Microsoft’s hard disk scanning and repair utility, CHKDSK (“check disk”), was introduced over 30 years ago but still has a useful place today. Users running even the latest Microsoft operating system can still use the command to examine their hard drives for errors and repair them if necessary. Here’s how to run CHKDSK in Windows 10.
Even in Windows 10, the CHKDSK command is run via the Command Prompt, but we’ll need to use administrative privileges to properly access it. To launch a Command Prompt as an Administrator, press the keyboard shortcut Windows Key + X to bring up the power users menu, then let go of those two keys and tap the A key. Alternatively, with the power users menu open you can use your mouse or trackpad to select the Command Prompt (Admin) option.
You’ll be presented with a UAC window requesting permission to launch the Command Prompt as Administrator. Click Yes to proceed and you’ll see a new Command Prompt window. You can verify that you’ve successfully granted the Command Prompt administrative privileges by ensuring that “Administrator: Command Prompt” is present in the window’s title bar.
From the Command Prompt, type the command “chkdsk” followed by a space, then the letter of the drive you wish to examine or repair. In our case, it’s internal drive “C.”
Simply running the CHKDSK command in Windows 10 will only display the disk’s status, and won’t fix any errors present on the volume. To tell CHKDSK to fix the drive, we need to give it parameters. After your drive letter, type the following parameters separated by a space each: “/f /r /x”.
The “/f” parameter tells CHKDSK to fix any errors it finds; “/r” tells it to locate the bad sectors on the drive and recover readable information; “/x” forces the drive to dismount before the process starts. Additional parameters are available for more specialized tasks, and are detailed at Microsoft’s TechNet site.
To summarize, the full command that should be typed into the Command Prompt is:
chkdsk [Drive:] [parameters]
In our example, it’s:
chkdsk C: /f /r /x
Note that CHKDSK needs to be able to lock the drive, meaning that it cannot be used to examine the system’s boot drive if the computer is in use. If your target drive is an external or non-boot internal disk, the CHKDSK process will begin as soon as we enter the command above. If, however, the target drive is a boot disk, the system will ask you if you’d like to run the command before the next boot. Type “yes” (or “y”), restart the computer, and the command will run before the operating system loads, allowing it to gain full access to the disk.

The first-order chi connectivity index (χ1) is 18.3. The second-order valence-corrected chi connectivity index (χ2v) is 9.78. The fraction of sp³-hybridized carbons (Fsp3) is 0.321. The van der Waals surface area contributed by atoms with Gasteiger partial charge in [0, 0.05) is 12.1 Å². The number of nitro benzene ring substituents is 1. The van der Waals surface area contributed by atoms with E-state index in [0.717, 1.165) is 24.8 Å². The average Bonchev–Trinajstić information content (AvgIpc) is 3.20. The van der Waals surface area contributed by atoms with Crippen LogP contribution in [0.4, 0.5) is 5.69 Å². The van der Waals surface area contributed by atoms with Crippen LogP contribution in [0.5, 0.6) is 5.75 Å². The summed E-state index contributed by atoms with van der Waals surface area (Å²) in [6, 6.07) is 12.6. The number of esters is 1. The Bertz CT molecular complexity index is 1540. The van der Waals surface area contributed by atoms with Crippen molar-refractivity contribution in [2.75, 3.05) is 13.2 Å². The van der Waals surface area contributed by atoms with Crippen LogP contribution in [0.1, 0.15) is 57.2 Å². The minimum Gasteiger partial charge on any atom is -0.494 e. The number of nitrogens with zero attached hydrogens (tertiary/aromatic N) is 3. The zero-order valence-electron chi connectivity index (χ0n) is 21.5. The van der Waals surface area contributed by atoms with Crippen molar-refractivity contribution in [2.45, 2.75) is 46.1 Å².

A CHKDSK command can take a long time, especially when performed on larger drives. Once it’s done, however, it will present a summary of results including total disk space, byte allocation, and, most importantly, any errors that were found and corrected.
The CHKDSK command is available in all versions of Windows, so those on Windows 7, 8, or XP can also perform the steps above to initiate a scan of their hard drive. In the case of older versions of Windows, users can get to the Command Prompt by going to Start > Run and typing “cmd”. Once the Command Prompt result is displayed, right-click on it and select “Run as Administrator” to grant the program the necessary privileges to execute CHKDSK successfully.
A final note: we’ve covered how to run CHKDSK in previous versions of Windows, and some users who followed the suggested steps were alarmed to find that their hard drive space was significantly reduced after running the command. This result is due to a failing hard drive, as one of the crucial functions that CHKDSK performs is to identify and block bad sectors on the drive. A few bad sectors on an old drive will typically go unnoticed to the user, but if the drive is failing or has serious problems, you could have huge numbers of bad sectors that, when mapped and blocked by CHKDSK, appear to “steal” significant portions of your hard drive’s capacity.
This is expected behavior, and it means that those sectors, and any data potentially stored on them, have failed, even if you or your operating system didn’t realize it yet. CHKDSK will attempt to recover data from bad sectors when using the /r parameter, but some data may be corrupted and unrecoverable. Therefore, make sure to always keep good backups of all of your important data, and don’t blame CHKDSK (i.e., kill the messenger) for confirming that your PC’s hard drive is about to kick the proverbial bucket.